Bursting with imagination and having seen her fair share of tragedy and fantasy, Amelie (Audrey Tautou) is not like any other girl. As she grows up, she becomes a waitress in a Montmartre bar. One day, Amelie discovers that her goal in life is to fix up other people’s troubles.
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I've heard the arguments against Amelie: that it's aggressively whimsical (do we hold that against Lubitsch?), that it has a lilywhite image of France (do we hold that against Tati?), and more. And while it doesn't match the masters listed above, every time I see Amelie it carries me away. So don't hate it for being "foreign cinema-lite". Just tell its lovers about Stolen Kisses, Mon Oncle, and Story of a Cheat.
I came into watching this film expecting a high quality but ultimately cartoonish 'light watch'. Amelie is so much more: sure it's whimsical, fantastical and often quite goofy but it's also a surprisingly dark watch. It doesn't stray from the misfortunes of life, the alienation of individual quirks and the longing for another like you but celebrates these things. Truly a sweet surreal absurdist vision like no other.
A gush to cause conjecture, but to quote Icona Pop, "I don't care, I love it". Renoir, Godard, Truffaut, Vigo, Bunuel, Kieslowski, Clouzot, Tati, Resnais, Kassovitz, Audiard, - all of whom get criminally ignored, but Amelie's success doesn't negate its beauty. Jeunet created a love letter to marginal lives and Paris that stands true, dealing with the delicate meaning of the little things with aplomb. I stand by it.
I love you, Amélie. This movie is more than beautiful and one of my favourites that you can watch on cold winter days when nobody else is at home, because to me this is a movie to watch alone to fully appreciate its beauty.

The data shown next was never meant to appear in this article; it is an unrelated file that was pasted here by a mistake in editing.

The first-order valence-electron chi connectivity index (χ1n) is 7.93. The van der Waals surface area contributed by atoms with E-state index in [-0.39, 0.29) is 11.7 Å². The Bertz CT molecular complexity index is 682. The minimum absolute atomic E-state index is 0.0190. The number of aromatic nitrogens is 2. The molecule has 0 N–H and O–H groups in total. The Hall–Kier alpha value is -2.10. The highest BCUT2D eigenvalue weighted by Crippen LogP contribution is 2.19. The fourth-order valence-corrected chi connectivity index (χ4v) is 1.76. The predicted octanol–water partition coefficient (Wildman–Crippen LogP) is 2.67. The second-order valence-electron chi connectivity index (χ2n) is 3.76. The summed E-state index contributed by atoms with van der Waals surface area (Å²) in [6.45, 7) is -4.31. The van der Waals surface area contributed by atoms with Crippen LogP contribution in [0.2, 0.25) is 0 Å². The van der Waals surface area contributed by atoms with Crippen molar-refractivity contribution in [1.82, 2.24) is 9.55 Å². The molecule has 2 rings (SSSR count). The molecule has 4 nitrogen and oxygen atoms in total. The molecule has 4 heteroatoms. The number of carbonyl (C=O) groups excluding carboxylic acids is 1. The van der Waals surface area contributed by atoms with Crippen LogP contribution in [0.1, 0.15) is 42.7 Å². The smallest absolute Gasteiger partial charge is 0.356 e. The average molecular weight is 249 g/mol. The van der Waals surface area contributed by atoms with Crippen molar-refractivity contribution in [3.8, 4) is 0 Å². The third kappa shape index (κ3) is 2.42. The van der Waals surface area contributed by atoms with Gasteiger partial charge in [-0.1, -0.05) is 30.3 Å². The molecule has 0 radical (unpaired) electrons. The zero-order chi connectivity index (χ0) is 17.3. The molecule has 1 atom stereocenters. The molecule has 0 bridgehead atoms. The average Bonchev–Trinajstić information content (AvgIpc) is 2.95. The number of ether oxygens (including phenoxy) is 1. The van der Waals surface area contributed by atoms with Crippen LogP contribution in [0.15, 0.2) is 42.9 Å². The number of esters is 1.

the beautiful cinematography, the intriguing and layered storyline, Paris as the background, and the kooky-yet-lovable characters all weave in together to create this perfect movie about love.. my fave film of all time! <3
This bright and colorful love letter to Montmartre, Paris, stars the adorable Audrey Tatou in a quirky performance that will steal your heart. It's both humorous and poignant at the same time. Throw in a pinch of mystery, a dash of fantasy, and a dollop of romance, and you have the recipe for the best film Jean-Pierre Jeunet ever made (and he's made some very good ones.)
Jeunet's most famous film has aged beautifully. While some viewers see it as little more than a twee fantasy, it's actually a film full of sadness, disappointment & social dysfunction; the quest of the protagonist is to find hope! Presenting the world of the film subjectively from the point of view of its title character gives Jeunet a context to indulge in quirky visuals that feel necessary as opposed to indulgent.